Food is the only constant thing travelers always remember in their travels, and frankly food is something that people will always look forward to whenever they go. In Iceland there is an exotic array of food for all sorts of travelers. There are comforting rich foods that warm the insides of your heart and strange weird foods that causes shivers down your soul. Iceland has something truly spectacular that happens during the summer season which everyone locals and visitors alike get to enjoy which are food festivals that occur in certain days of the year. These festivals boast Iceland’s playful spirit and fun-loving nature. The best part is that these festivals are free which means visitors can gorge themselves with food without having to pay a single cent. One of Iceland’s most sought after food festival takes place in Dalvíkurbyggð during the summer seasons.

Dalvíkurbyggð is a small fishing town in northern Iceland. The town has a community of 2100 people and is located 45 km north of Akureyri, which is the northern capital. It is a charming place with spectacular mountains and breathtaking view. Like most of Iceland’s communities, the town relies on fishing and fish product processing for their income. That is one of the main reasons why the town decided eight years ago to host a grand event wherein fish producers of the area invite locals and other guests to take part in a sea food buffet that lasts for eight hours with the post buffet celebration throughout the night.


The feast is held the second weekend in August wherein fish producers gather all their best produce and start a blazing gourmet cook-out reminiscent of those great southern barbecues but instead of meat, fish is the main ingredient! Small fish, medium fish, big fish, ugly fish, as long as it has fins and gills it goes to the grill. The locals decorate their houses and gardens to create the perfect atmosphere.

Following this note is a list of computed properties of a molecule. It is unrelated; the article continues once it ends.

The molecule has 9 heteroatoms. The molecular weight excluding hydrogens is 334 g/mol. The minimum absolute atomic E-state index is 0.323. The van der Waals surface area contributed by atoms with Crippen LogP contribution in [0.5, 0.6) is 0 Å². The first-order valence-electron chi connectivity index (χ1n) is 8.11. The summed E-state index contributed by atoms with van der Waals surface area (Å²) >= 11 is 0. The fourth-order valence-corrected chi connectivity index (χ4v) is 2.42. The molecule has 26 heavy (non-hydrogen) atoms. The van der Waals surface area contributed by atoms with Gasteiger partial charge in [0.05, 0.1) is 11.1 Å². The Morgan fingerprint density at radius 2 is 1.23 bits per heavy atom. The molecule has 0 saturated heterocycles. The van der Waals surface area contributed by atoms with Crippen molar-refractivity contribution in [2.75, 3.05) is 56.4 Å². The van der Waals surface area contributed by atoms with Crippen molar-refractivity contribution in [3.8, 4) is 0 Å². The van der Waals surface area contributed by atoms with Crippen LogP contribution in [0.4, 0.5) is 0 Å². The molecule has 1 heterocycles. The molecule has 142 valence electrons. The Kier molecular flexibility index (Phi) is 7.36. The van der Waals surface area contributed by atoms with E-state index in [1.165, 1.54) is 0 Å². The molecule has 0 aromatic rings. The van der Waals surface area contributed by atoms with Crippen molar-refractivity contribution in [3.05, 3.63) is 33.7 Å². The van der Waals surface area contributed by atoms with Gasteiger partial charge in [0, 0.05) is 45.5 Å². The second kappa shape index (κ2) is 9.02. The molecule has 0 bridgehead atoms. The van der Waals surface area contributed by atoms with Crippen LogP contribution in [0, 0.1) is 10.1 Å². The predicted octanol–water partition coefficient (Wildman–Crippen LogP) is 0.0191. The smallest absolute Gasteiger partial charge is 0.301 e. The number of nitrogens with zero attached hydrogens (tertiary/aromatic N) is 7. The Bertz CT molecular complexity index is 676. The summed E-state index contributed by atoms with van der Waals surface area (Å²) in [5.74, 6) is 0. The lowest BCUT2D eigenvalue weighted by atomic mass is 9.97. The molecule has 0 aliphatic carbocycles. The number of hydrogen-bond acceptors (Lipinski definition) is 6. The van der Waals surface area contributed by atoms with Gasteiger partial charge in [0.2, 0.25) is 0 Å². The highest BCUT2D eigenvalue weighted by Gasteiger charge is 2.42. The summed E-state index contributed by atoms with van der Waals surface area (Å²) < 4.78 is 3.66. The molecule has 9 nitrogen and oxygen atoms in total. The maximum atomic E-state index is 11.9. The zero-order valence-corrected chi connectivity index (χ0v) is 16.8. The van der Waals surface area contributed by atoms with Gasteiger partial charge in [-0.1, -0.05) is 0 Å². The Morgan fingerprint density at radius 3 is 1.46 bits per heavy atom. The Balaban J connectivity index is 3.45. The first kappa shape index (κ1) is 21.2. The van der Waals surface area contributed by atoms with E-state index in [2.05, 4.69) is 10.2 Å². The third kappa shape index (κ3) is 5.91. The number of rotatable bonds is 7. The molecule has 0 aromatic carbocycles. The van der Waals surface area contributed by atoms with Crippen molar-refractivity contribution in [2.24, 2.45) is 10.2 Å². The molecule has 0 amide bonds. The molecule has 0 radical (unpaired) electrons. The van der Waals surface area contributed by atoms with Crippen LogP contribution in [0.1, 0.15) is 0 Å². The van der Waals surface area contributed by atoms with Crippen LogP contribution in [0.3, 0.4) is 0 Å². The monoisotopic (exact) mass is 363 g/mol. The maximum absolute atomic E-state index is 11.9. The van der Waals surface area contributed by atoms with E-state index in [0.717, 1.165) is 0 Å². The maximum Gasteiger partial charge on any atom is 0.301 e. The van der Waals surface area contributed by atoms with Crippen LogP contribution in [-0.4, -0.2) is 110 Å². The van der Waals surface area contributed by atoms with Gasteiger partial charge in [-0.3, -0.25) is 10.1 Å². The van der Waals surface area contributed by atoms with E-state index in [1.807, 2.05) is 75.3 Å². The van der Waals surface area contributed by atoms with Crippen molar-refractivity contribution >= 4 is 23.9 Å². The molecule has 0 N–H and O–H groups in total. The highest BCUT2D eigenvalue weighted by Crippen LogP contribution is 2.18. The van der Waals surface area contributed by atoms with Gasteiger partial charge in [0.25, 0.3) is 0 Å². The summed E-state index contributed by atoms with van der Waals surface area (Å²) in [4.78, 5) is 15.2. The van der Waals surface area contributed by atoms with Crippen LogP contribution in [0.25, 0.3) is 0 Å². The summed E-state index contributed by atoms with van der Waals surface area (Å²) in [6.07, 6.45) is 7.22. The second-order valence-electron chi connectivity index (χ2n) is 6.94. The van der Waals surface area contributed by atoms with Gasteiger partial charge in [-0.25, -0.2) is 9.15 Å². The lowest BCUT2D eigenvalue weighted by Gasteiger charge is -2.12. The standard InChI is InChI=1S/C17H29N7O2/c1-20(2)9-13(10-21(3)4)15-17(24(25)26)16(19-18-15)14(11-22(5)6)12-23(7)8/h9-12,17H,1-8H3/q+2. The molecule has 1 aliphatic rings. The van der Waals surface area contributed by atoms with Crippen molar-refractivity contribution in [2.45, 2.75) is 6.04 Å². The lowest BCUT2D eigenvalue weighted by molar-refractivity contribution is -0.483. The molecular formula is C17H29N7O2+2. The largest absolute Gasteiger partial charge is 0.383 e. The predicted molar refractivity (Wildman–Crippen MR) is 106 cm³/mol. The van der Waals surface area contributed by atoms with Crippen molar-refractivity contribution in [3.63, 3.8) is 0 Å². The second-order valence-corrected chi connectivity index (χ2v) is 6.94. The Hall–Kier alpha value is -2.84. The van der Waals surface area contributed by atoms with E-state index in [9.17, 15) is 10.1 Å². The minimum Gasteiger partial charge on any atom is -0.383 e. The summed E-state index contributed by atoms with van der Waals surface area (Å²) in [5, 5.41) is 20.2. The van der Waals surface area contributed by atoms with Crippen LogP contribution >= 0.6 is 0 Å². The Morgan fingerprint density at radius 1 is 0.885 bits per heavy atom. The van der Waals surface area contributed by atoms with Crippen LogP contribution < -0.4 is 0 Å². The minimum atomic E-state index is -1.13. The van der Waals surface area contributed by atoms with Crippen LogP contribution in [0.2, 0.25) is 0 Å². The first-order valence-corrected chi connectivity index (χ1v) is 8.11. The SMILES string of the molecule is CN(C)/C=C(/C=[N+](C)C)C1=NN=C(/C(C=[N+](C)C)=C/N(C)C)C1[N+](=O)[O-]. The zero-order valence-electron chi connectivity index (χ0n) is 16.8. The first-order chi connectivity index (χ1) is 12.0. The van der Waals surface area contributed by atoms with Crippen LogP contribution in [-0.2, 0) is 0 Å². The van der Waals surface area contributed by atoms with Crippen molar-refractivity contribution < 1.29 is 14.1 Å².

The first sign of the start of the feast begins at a quarter past eight where locals light candles to signal guests that the first course is ready. The first course is a thick, flavorful fish soup made with cream and seasoned with curry. Visitors would go towards the homes and gardens where the soup is served. It is a mesmerizing thing to watch locals allowing people from all walks off life to enter their homes without reservations, serving them food which they made with smiles on their faces. After everyone has had their fill of soup, the barbecue begins. The barbecue is composed of 12 grill stations with 20 gas burners, 8 meters long. Visitors can watch locals grill fish such as haddock, cod, salmon, red fish, salt cod and cat fish marinated with different herbs and sauces, and served in different styles. The courses come with bread and beverages which ranges from sodas, water, juices, and beer.

Aside from the diverse variety of food, there is also a huge display of entertainment that changes every year. From fish exhibitions with a detailed summary of fish species at the ford, art shows showcasing Icelandic art, street performances and of course music.


For the past eight years a total of 200,00 guests both local Icelanders and tourists have participated in this gourmet feast. While most visitors are Icelandic, a total of 40,000 people which is 1/8 of Iceland’s population make the annual pilgrimage. From this humble beginnings The Great Fish Day has been attracting a large number of tourists from Britain and Europe and other parts of the world.

It’s a fascinating display of expansive community pride, where people come together in mutual trust. Visitors are treated with respect which they reciprocate with gratitude, the vicinity is not riddled with violence, theft or even petty desecration caused by littering. Travelers who would like to experience genuine Icelandic hospitality should visit Iceland during the summer to witness this grand event. It is a truly spectacular display of generosity from a country that does not even reach 400.000 people.